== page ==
Sunday, September 02, 2007

And the Vultures Circle

Well, it’s high time for another bird post, and I have just the animal for it. It was mentioned in the Waldrapp Ibis post as another bird seen at the Cleveland Zoo, and I even linked to a picture of it. This picture, in fact:

Image by Me
Image by me

The Cinereous Vulture (Aegypius monachus) is also known as the Monk Vulture or Eurasian Black Vulture. They’re found in mountainous areas all the way from Spain to the Himalayas. Due to their high lifestyle, they’ve developed a special hemoglobin molecule to help take in oxygen at altitudes where we would be sucking on air tanks. This vulture has even been spotted 23,000 feet up Mount Everest; that’s about 80 percent up to the summit. The tree line would have been about 8,600 feet down.

With an 8-foot wingspan, the Cinereous Vulture is the world’s largest “falconiforme,” the group that contains the true birds of prey. Finding this led to an interesting discovery: Old World vultures are unrelated to the New World vultures; all similarities between the two are a result of convergent evolution. While the Old World vultures evolved from hawk- and eagle-like birds, New World vultures—such as our beloved turkey vulture, or the largest flying bird, the Andean Condor—evolved into a similar niche from storks. This confusion on relationships even led to the common name I’ve been calling Aegypius monachus. It needed to be distinguishable from the American Black Vulture, now considered unrelated, so it was given a name meaning “ashy colored,” thus, “Cinereous.”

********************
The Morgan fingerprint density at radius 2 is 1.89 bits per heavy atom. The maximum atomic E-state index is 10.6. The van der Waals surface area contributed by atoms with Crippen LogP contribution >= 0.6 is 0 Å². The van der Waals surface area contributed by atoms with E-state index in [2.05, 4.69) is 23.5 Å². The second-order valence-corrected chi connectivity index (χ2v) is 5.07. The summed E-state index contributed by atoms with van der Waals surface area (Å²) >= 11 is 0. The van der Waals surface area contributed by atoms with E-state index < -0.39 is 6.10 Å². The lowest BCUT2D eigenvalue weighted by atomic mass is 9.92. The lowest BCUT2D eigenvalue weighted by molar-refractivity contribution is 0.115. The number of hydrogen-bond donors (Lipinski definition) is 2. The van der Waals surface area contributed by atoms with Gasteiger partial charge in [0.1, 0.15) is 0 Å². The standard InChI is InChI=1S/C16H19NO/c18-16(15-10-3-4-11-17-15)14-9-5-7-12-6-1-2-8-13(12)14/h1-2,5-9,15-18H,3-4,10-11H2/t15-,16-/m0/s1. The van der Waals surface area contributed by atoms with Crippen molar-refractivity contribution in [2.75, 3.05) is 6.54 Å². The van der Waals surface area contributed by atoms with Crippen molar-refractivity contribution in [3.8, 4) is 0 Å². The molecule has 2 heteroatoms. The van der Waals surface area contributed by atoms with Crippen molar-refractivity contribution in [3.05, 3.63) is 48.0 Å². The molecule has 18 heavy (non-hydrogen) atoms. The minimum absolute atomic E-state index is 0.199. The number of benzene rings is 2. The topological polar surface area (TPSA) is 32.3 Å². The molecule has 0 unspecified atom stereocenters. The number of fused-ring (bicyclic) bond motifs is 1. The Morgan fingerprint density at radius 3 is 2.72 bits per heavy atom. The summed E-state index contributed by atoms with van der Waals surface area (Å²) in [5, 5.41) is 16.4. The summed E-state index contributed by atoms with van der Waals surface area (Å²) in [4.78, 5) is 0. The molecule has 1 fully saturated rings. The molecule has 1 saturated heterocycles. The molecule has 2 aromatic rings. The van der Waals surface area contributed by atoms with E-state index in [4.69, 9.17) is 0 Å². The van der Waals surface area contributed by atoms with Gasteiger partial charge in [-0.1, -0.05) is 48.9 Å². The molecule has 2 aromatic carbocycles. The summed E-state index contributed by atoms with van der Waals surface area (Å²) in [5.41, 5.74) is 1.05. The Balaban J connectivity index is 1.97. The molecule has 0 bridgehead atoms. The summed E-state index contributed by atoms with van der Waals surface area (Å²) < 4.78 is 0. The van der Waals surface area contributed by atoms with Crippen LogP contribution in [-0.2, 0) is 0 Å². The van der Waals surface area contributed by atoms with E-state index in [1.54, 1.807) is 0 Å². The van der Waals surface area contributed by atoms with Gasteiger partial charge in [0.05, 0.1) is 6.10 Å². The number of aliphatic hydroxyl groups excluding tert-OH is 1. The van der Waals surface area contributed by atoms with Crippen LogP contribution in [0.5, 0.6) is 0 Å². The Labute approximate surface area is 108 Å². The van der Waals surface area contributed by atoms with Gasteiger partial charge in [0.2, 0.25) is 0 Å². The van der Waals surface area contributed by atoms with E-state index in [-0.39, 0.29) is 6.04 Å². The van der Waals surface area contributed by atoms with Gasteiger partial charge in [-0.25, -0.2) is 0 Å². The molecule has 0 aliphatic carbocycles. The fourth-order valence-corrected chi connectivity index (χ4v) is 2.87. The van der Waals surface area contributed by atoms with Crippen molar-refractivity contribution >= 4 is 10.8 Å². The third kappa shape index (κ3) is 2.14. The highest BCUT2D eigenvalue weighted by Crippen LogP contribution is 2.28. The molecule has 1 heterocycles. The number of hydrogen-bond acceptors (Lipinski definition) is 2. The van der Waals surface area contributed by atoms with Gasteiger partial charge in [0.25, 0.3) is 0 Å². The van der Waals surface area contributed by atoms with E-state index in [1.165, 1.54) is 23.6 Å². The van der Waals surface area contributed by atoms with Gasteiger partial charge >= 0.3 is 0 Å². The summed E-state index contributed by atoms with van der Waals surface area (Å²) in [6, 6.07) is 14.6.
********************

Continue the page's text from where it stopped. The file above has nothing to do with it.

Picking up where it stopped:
While the Cinereous Vulture is only listed as Near Threatened according to the IUCN, Europe1 classifies it as Vulnerable. The population decline is frequently attributed to poisoned meat set out to kill potential livestock predators, and a general lack of carcasses lying around due to quicker removal of dead cows, which were a historical food source.

Thankfully, European conservationalists have kicked into gear, so the Cinereous Vulture may never have to see the Threatened category on the IUCN list. Breeding programs have been set up in France, Spain, and heck, there’s even a breeding program at the Cleveland Zoo. Due to good management practices, their numbers are increasing rapidly in Greece. Actual direct hunting of the Cinereous Vulture has pretty much stopped because of outreach programs to the public.

1I didn’t even realize there was a list for all of Europe! Though, I can’t seem to find the list itself.

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